1. From Win Over PTSD: “Signs That You’re Healing Your PTSD”:
This is the list of seven criteria for having resolved trauma. It was created by Claudia Black, Ph.D.
1. The physiological symptoms of post-traumatic stress disorder have been brought within manageable limits.
2. The person is able to bear the feelings associated with the traumatic memories.
3. The person has authority over his/her memories. He/she can elect to remember the trauma and to put that memory aside.
4. The memory of the traumatic event/s is a coherent narrative, linked with feeling.
5. The person’s damaged self-esteem has been restored.
I think healing in ourselves often goes unnoticed. It’s nice to have these concrete signs to let us ponder the ways in which we may be healing without conscious thought.
I hope you’ll check out the PTSD Forum. You can become a member for free, and post your own thoughts and feelings, as well as connect with others who face the same challenges as yourself. You’ll also find people who are truly “healing their PTSD.” It’s an inspiring and helpful site.
To read the full article, go to:
2. From From Survivor to Thriver: “Getting Better…Slowly”:
I adore my doctor. She’s been my doctor for about 8 years now, and I’ve never given her enough credit. I’ve always been afraid to ask her about anything having to do with my mental disorders because I was terrified that she wouldn’t believe me. Not only does she believe me, but she very much so wants me to get to a healthy place.
I had another appointment with her last week, and she was concerned that I am taking the ativan every day. She doesn’t want me to get addicted to it. I understand her concern because I feel the same way. It’s helping me so much though. I take it when I can feel a panic attack coming on, and it calms me right down…within a few minutes. I told her that I feel the celexa working, but it’s not enough during those really high anxiety times. She increased my dosage to 40mg per day from 20mg per day to see if that helps. She did promise not to take the ativan away, but she’s hoping that I’ll use it less. Me too.
She also suggested I find a therapist, and talked with me about FMLA when I told her I was worried about missing work for it. I know I need a therapist, and my company will pay for the first 10 sessions, so there’s really nothing stopping me but myself. It’s seems such a daunting task. I’ve talked about it a lot on my blog.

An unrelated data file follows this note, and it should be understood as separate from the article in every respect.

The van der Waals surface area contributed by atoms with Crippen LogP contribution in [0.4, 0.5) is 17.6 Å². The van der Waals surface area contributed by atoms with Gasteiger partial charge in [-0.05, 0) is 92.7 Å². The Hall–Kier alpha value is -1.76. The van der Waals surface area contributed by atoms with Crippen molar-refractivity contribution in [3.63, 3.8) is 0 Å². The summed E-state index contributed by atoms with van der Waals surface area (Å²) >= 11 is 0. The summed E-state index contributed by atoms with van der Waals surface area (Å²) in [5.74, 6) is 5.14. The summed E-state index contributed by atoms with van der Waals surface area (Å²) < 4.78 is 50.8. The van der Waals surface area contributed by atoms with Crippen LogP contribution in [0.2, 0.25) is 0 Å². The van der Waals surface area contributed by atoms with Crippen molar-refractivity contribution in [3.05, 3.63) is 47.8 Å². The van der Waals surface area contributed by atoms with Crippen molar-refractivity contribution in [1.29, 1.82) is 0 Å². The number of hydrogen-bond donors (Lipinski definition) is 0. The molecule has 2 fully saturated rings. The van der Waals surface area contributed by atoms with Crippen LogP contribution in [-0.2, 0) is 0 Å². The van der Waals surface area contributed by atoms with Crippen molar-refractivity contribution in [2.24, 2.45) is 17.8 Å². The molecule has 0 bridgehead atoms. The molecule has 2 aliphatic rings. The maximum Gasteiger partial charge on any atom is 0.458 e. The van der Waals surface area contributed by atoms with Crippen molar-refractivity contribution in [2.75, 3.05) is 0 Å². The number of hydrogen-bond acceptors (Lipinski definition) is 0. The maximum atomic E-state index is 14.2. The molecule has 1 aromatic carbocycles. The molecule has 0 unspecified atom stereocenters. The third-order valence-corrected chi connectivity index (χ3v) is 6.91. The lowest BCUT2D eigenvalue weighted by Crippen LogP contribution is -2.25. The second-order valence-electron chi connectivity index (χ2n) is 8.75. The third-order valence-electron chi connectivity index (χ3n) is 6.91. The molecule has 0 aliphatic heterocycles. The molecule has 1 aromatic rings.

I’m still very frustrated that I can’t write in my handwritten journal. I strained a ligament in my hand. I’m hoping that with ice and ibuprofen, it will get better soon. I have to take it easy. At least typing isn’t painful anymore.
I guess the bright side of my injury is that I’ve been reading a lot. I’m almost finished with the first book in the series A Song of Ice and Fire, and I will read the others. It’s a great series so far, but it’s been a bit triggering. I will write about it in another post.
3. From Trauma Treatment for Children: “Improved Advocating through Risking Connection Training”:
This is really true. First, by understanding brain science and the effects of trauma, treaters can become more articulate in describing why punishment is not the best response to problem behaviors. They can describe how making amends can teach the youth hope in relationships, and how learning skills can help him be less likely to repeat the behavior. By understanding the behavior and the need the youth was trying to meet, they can recommend a specific intervention which will help the youth learn to meets his needs in a more positive way. They are more confident because their ideas are grounded in a theoretical framework.
Often when people think of “doing trauma work” they mean that the youth is retelling the details of her traumatic experiences. Through understanding both the trauma framework and modern brain science treaters can explain the benefits of other areas of treatment. It is NOT TRUE that recreational activities, fun events, creative pursuits such as music and art, cooking, and relaxing with others are just time fillers in between the “real therapy” that happens in the clinician’s office. Using the trauma framework treaters can specify exactly what step in healing each activity is designed to accomplish. Changing the child’s template about relationships, re-building her brain, increasing her sense of self-worth and teaching feeling skills are all happening during these every day parts of life. When a treatment team is well trained they can describe and document each step of the day by describing its connection to healing.